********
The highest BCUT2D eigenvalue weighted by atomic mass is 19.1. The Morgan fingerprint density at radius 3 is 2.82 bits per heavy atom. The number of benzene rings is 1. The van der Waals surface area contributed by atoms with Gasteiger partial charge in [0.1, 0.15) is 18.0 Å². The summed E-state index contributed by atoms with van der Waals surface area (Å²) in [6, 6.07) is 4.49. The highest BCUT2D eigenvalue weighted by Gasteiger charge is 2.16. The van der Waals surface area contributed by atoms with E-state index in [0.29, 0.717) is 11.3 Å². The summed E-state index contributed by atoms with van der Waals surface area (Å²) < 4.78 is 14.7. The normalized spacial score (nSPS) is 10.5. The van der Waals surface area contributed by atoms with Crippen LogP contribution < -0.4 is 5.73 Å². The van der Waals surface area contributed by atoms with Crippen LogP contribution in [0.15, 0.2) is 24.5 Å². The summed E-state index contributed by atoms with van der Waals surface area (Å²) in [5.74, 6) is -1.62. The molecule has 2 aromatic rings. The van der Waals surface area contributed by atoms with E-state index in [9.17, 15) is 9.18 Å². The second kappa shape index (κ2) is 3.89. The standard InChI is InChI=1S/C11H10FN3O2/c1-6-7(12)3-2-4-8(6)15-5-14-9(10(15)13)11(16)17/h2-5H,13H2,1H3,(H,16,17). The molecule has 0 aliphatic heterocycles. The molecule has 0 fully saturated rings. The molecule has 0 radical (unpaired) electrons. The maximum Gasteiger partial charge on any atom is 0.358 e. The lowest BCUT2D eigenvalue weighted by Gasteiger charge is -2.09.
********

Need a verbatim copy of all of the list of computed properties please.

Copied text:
The highest BCUT2D eigenvalue weighted by atomic mass is 19.1. The Morgan fingerprint density at radius 3 is 2.82 bits per heavy atom. The number of benzene rings is 1. The van der Waals surface area contributed by atoms with Gasteiger partial charge in [0.1, 0.15) is 18.0 Å². The summed E-state index contributed by atoms with van der Waals surface area (Å²) in [6, 6.07) is 4.49. The highest BCUT2D eigenvalue weighted by Gasteiger charge is 2.16. The van der Waals surface area contributed by atoms with E-state index in [0.29, 0.717) is 11.3 Å². The summed E-state index contributed by atoms with van der Waals surface area (Å²) < 4.78 is 14.7. The normalized spacial score (nSPS) is 10.5. The van der Waals surface area contributed by atoms with Crippen LogP contribution < -0.4 is 5.73 Å². The van der Waals surface area contributed by atoms with Crippen LogP contribution in [0.15, 0.2) is 24.5 Å². The summed E-state index contributed by atoms with van der Waals surface area (Å²) in [5.74, 6) is -1.62. The molecule has 2 aromatic rings. The van der Waals surface area contributed by atoms with E-state index in [9.17, 15) is 9.18 Å². The second kappa shape index (κ2) is 3.89. The standard InChI is InChI=1S/C11H10FN3O2/c1-6-7(12)3-2-4-8(6)15-5-14-9(10(15)13)11(16)17/h2-5H,13H2,1H3,(H,16,17). The molecule has 0 aliphatic heterocycles. The molecule has 0 fully saturated rings. The molecule has 0 radical (unpaired) electrons. The maximum Gasteiger partial charge on any atom is 0.358 e. The lowest BCUT2D eigenvalue weighted by Gasteiger charge is -2.09.